OAKLAND, CA - MAY 16:  Andrew Bogut #12 of the Golden State Warriors fights for possesion of the ball with Steven Adams #12 of the Oklahoma City Thunder during game one of the NBA Western Conference Final at ORACLE Arena on May 16, 2016 in Oakland, California. NOTE TO USER: User expressly acknowledges and agrees that, by downloading and or using this photograph, User is consenting to the terms and conditions of the Getty Images License Agreement.  (Photo by Christian Petersen/Getty Images)
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Steve Kerr needs a lot of things to go differently Thursday night if his defending NBA champion Golden State Warriors want to avoid elimination. That starts with Stephen Curry and Draymond Green needing to play much, much better.

But another is for Andrew Bogut to stay on the court — the Warriors defense is 15.9 points per 100 possessions better this series when he is on the court compared to off it. The Warriors are outscoring the Thunder when he plays.

So why not more minutes? Foul trouble, and Kerr wants that to change, as Carl Steward of the San Jose Mercury News reports.

“He’s fouling,” Kerr said. “He’s got 13 fouls in 56 minutes. He’s almost fouling out of every game in 10-15 minutes. He’s got to be smarter with his fouls. We need him out there — he was plus-7 (Tuesday) night in 11 minutes…

“When he’s out there, we rebound better,” he said. “We’ve got a good passer out of the post. We want to play Bogut more, but he’s got to stay on the floor.”

It’s not that simple for Bogut — the Thunder are aggressively attacking the rim and in the NBA the aggressors usually get the calls. Certainly Steven Adams, Serge Ibaka, and the rest of the Thunder front line is more athletic than Bogut.

Doesn’t matter, Bogut must figure out a way to impact shots in the paint, grab boards, and not foul. The Warriors are not winning this series going small, and if they are going to mount any comeback with a big on the court, it’s going to have to start with Bogut.

Jason Terry thinks Dwight Howard could remain with Rockets

HOUSTON, TX - MARCH 18:  Dwight Howard #12 of the Houston Rockets waits on the court during their game against the Minnesota Timberwolves at the Toyota Center on March 18, 2016 in Houston, Texas.  NOTE TO USER: User expressly acknowledges and agrees that, by downloading and or using this Photograph, user is consenting to the terms and conditions of the Getty Images License Agreement.  (Photo by Scott Halleran/Getty Images)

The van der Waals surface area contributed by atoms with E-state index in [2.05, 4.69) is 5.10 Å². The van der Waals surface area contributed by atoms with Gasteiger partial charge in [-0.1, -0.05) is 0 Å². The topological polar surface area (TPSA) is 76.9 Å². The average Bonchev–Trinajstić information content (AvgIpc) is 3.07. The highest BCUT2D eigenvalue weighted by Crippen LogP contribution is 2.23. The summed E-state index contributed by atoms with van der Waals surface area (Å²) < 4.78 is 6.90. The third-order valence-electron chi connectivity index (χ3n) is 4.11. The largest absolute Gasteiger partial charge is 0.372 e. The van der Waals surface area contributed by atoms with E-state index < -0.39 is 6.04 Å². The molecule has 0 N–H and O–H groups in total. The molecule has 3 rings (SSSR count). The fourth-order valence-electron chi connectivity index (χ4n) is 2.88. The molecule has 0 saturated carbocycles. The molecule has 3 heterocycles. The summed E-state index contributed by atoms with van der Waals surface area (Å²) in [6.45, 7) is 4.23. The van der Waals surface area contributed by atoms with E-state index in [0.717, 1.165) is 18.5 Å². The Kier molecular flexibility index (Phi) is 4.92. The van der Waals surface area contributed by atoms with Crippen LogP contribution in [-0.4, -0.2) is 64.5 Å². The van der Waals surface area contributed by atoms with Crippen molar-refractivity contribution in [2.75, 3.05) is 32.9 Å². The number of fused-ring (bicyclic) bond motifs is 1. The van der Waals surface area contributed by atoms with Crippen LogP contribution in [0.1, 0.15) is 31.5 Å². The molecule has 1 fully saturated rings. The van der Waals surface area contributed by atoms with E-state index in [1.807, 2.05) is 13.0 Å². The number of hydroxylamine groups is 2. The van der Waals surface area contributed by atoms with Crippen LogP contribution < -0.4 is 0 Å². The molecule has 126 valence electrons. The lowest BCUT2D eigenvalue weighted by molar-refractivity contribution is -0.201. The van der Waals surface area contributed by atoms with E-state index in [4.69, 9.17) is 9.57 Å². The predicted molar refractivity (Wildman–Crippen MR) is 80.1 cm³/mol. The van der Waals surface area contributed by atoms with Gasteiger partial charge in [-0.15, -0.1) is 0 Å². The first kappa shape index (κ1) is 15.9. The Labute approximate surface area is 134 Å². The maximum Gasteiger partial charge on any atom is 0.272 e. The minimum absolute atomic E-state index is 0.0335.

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Everyone else thinks Dwight Howard is getting out of Houston this summer.

Jason Terry isn’t convinced.

Dwight Howard has a player option this summer, which he is expected to exercise and become a free agent. For one thing, he’d do it for the pay raise — he wants a max contract, starting at about $30 million. The other reason is he and James Harden have not blended in Houston, and Howard wants a fresh start.

But Jason Terry isn’t convinced yet. Terry was on SiriusXM NBA Radio and told Justin Termine and Eddie Johnson Howard may stay put. Here is the quote, via Hoopshype.

“I wouldn’t rule (a return) out. He has yet to opt out. Again, it’s just going to depend on if you get the right coach in there. At this point in his career, he’s not going to be the focal point offensively. They’ve made that clear. He’s gonna have to, if he remains in Houston, buy into the role fully, commit himself to setting screens, rebounding, running the floor, blocking shots and working on his free throws, obviously.”

In theory, a coach could come in and convince Howard to stay. In theory, I could capture Bigfoot and prove his existence to the world. Those have about the same odds of happening.

Forgetting the whole “Howard wants another max contract” thing, what Terry said about Howard accepting a role is the issue. Howard said he went directly to Rockets GM Daryl Morey and asked for a bigger role — and he was shot down. Howard does not want to accept a lesser role where his primary job is rebounding and defense, just like he never wanted to accept running more pick-and-roll and working less from the post even though he was much better at the former than the latter. Howard wants what Howard wants.

And I’d be shocked if he doesn’t want out of Houston.

Watch LeBron James’ 23 points during Game 5 win over Toronto

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A good rule of thumb: If LeBron James is getting few breakaway dunks, the other team is in trouble.

Enter the Toronto Raptors, who got to watch a dunking clinic by LeBron as he had multiple breakaways during the Cavaliers’ 38-point win on Wednesday night. LeBron played well, and the Cavaliers got a balanced attack from their stars — 25 points from Kevin Love, 23 each from LeBron and Kyrie Irving.

Watch LeBron’s night above. Toronto needs to find a way to keep him from having another game like this Friday.

Kyle Lowry’s face when he sees Game 5 box score sums up Raptors’ night

CLEVELAND, OH - MAY 25: Kyle Lowry #7 of the Toronto Raptors looks on in the second half against the Cleveland Cavaliers in game five of the Eastern Conference Finals during the 2016 NBA Playoffs at Quicken Loans Arena on May 25, 2016 in Cleveland, Ohio. NOTE TO USER: User expressly acknowledges and agrees that, by downloading and or using this photograph, User is consenting to the terms and conditions of the Getty Images License Agreement.  (Photo by Andy Lyons/Getty Images)
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After a beatdown at the hands of the Cleveland Cavaliers in Game 5 — a loss where he was just 5-of-12 shooting, a loss that has the Raptors on the brink of playoff elimination — Kyle Lowry did what he had to do and went in front of the media to answer questions and try to explain that loss.

But really, his face when he walked into the interview room and saw the box score summed up the Raptors night perfectly.

When you get your report card and you have to explain to your parents why you failed all of your classes.

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Lowry and the Raptors need to turn it around and win at home Friday night to keep their playoff dream alive another day.